1. Juario, J.V., M. Natividad, G. Quinitio and J. Banno. 1979. Experiments on the induced spawning and larval rearing of the milkfish, Chanos chanos (Forsskal) in 1979. SEAFDEC/AQD Qrtly. Res. Rpt., 3. 1-3.
2. Quinitio, G.F., J.D. Toledo, A.T. Duller and D.M. Reyes, Jr. 1991. Survival of yolk-sac larvae of grouper (Epinephelus suillus) under simulated transport conditions. p. 326-327 In P. Lavens, P. Sorgeloos, E. Jasper and F. Ollevier (eds.). Larvi '91 - Fish and Crustacean Larviculture Symposium. European Society, Special Publ. 15, Gent, Belgium.
3. Quinitio, G.F., A. Goto and H. Takahashi. 1992. A comparison of the annual changes in testicular activity and serum androgen levels between the early and delayed maturing groups of male Cottus hangiongensis. Env. Biol. Fish. 34: 119-126.
4. Quinitio, G.F., R.M. Coloso, N.B. Caberoy, J.D. Toledo and D.M. Reyes, Jr. 1996. Egg quality of grouper Epinephelus coioides fed different fatty acid sources, p. 103-107. In D. MacKinlay and M. Eldridge (eds.). The fish egg: Its biology and culture. Proceedings of the International Congress on the Biology of Fishes. 14-18 July 1996. San Francisco State University. 191 p.
5. Quinitio, G.F., N.B. Caberoy and D.M. Reyes, Jr. 1997. Induction of sex change in female Epinephelus coioides by social control. Isr. J. Aqua. - Bamidgeh 49: 77-83.
6. Caberoy, N.B. and G.F. Quinitio. 2000. Changes in Na+,K+-ATPase activity and gill chloride cell morphology in the grouper Epinephelus coioides larvae and juveniles in response to salinity and temperature. Fish Physiol. Biochem. 23: 83-94.
7. Quinitio, G.F., J.D. Tan-Fermin and A. Nagai. 2001. Possible application of mibolerone for induced sex inversion of grouper Epinephelus coioides. Fisheries Sci. 67: 232-237.
8. Toledo, J.D., N.B. Caberoy and G.F. Quinitio. 2004. Environmental factors affecting embryonic development hatching and survival of early stage larvae of the grouper (Epinephelus coioides). p. 10-16. In M.A. Rimmer, S. McBride and K.C. Williams (eds.). Advances in Grouper Aquaculture. Canberra. ACIAR Monograph No. 110. 137 p.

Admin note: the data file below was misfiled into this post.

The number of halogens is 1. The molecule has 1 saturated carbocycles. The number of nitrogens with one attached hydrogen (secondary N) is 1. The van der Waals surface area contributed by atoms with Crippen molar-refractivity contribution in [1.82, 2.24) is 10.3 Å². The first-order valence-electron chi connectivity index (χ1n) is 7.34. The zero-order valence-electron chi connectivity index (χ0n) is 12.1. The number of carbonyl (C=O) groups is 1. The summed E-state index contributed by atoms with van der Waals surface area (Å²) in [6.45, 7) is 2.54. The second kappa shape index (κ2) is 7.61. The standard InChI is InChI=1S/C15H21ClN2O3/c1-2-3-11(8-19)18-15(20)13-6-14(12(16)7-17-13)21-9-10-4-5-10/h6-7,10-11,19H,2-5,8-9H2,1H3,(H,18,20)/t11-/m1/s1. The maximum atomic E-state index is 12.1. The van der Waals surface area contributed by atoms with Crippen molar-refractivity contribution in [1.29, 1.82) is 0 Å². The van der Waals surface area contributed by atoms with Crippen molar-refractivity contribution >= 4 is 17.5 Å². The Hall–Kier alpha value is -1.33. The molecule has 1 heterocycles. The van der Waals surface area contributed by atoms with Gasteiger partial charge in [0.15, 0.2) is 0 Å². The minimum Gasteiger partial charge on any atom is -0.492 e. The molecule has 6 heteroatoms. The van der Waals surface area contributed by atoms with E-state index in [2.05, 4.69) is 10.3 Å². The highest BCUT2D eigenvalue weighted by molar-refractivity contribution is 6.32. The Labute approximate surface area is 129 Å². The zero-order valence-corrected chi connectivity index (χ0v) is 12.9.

9. Quinitio, G.F., A.C. Sa-an, J.D Toledo and J.D. Tan-Fermin. 2004. Localization of enzymes in the digestive system during early development of the grouper Epinephelus coioides. p 30-34. In M.A. Rimmer, S. McBride and K.C. Williams (eds.). Advances in Grouper Aquaculture. Canberra. ACIAR Monograph No. 110. 137 p.
10. Alava, V.R., F.M.P Priolo, J.D. Toledo, J.C. Rodriguez, G.F. Quinitio, A.C. Sa-an, M.R. de la Peña and R.C. Caturao. 2004. Lipid Nutrition studies on grouper (Epinephelus coioides) Larvae. p. 47-52. In M.A. Rimmer, S. McBride and K.C. Williams (eds.). Advances in Grouper Aquaculture. Canberra. ACIAR Monograph No. 110. 137 p.
Because of his expertise, Dr. Quinitio has been tapped as thesis adviser/panel member/critic to graduate and undergraduate students.
Here are some of the students whom he has helped in their theses:
As co-adviser:
Nora B. Caberoy, Osmoregulation in Grouper Epinephelus coioides (Hamilton) Larvae and Juveniles. (M.S., graduated March 1999)
Analyn C. Sa-an, Development of the Digestive System of Rabbitfish Siganus, guttatus (Bloch): Histology and Histochemistry, (M.S.,graduated March 2004)
Aileeen B. Bofill, Embryonic Development and Hatching Rate of grouper, Epinephelus suillus Eggs Incubated at Different Stocking, Densities, (B.S., graduated April 1992)
As a Panel Member:
Grace H. Garcia, Milt Response of the Sea Bass Lates calcarifer (Bloch) to Luteinizing Hormone-Releasing Hormone Analogue and 17Methyltestosterone, (M.S, graduated April 1992)
As a Critic: